After a three-decade-long fight, Taiwan became the first Asian country to legalize same-sex marriage on May 17, 2019.
Good morning #Taiwan. Today, we have a chance to make history & show the world that progressive values can take root in an East Asian society.— 蔡英文 Tsai Ing-wen (@iingwen) May 17, 2019
Today, we can show the world that #LoveWins. pic.twitter.com/PCPZCTi87M
And on Friday, hundreds of same-sex couple registered and finally, officially, celebrated their union.
A male and female couple were the first to arrive at the downtown office in Taipei and register for their marriage.
The first couple to register at a government office in Xinyi, downtown Taipei, were Shane Lin (L) and Marc Yuan. pic.twitter.com/OaEPxDikuj— Jerome Taylor (@JeromeTaylor) May 24, 2019
Taipei’s Xinyi District Household Registration office witnessed perhaps one of its largest gathering of foreign and local reporters, trying to capture this historic moment.
Can't get a photo of Asia's first legally registered same-sex couples, so here's a photo of people taking photos of them pic.twitter.com/a1K8UzIjyQ— Chris Horton 何貴森 (@heguisen) May 24, 2019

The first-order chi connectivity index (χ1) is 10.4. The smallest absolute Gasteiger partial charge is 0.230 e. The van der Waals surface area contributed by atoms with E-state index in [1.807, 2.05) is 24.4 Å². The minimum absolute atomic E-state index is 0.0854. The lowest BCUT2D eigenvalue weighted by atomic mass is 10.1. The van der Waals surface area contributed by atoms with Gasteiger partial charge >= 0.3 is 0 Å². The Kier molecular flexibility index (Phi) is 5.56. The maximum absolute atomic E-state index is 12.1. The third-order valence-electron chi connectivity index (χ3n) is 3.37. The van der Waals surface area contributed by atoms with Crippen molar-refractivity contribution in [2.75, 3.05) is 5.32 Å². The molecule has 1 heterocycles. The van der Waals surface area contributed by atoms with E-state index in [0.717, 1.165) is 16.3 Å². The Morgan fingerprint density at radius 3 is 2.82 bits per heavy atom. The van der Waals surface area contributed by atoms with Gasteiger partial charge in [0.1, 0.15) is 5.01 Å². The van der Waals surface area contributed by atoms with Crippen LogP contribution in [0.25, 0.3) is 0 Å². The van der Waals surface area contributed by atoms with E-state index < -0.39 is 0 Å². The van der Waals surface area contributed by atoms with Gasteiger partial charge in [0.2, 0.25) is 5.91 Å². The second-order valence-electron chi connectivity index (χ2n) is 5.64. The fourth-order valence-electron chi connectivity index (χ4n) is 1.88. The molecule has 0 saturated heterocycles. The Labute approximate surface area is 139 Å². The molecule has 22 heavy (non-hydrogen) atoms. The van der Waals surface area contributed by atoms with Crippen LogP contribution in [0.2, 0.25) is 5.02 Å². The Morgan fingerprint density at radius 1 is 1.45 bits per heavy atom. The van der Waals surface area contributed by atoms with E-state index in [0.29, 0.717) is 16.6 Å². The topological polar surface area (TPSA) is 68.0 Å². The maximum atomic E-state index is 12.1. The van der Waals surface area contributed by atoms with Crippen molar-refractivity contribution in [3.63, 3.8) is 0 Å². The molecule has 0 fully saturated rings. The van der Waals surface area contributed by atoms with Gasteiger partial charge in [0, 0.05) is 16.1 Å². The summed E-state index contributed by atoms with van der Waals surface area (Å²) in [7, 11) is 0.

Couples, who'd been together for years, finally walked down a rainbow aisle, happily married.
Moving scenes that would just make you tear up so easily. 20 couples, all brave and happy. Many have been together for more than a decade. One told me “I used to hide the rainbow flag after pride parade, but now I gotta find a place to show it with pride.” pic.twitter.com/MczPfGl3cP— William Yang (@WilliamYang120) May 24, 2019
It was over 30 years ago, in 1986, that Chi Chia-wei was imprisoned for coming out as gay under martial Taiwanese law.
This is a big day also for veteran gay rights activist Chi Chia-wei (right). He has spent three decades trying to petition successive governments on gay marriage. He eventually went to Taiwan's Constitutional Court and won in 2017, paving the way to today's events pic.twitter.com/qN4RxXkSuw— Jerome Taylor (@JeromeTaylor) May 24, 2019
30 years later, he has finally won the first battle, but as per NYT, wishes for even greater progress.
Progress is good. More progress is even better.
There may be other landmark judgments to achieve, but for now, it definitely looks like a historic win for Taiwan - one that deserves to be celebrated in style.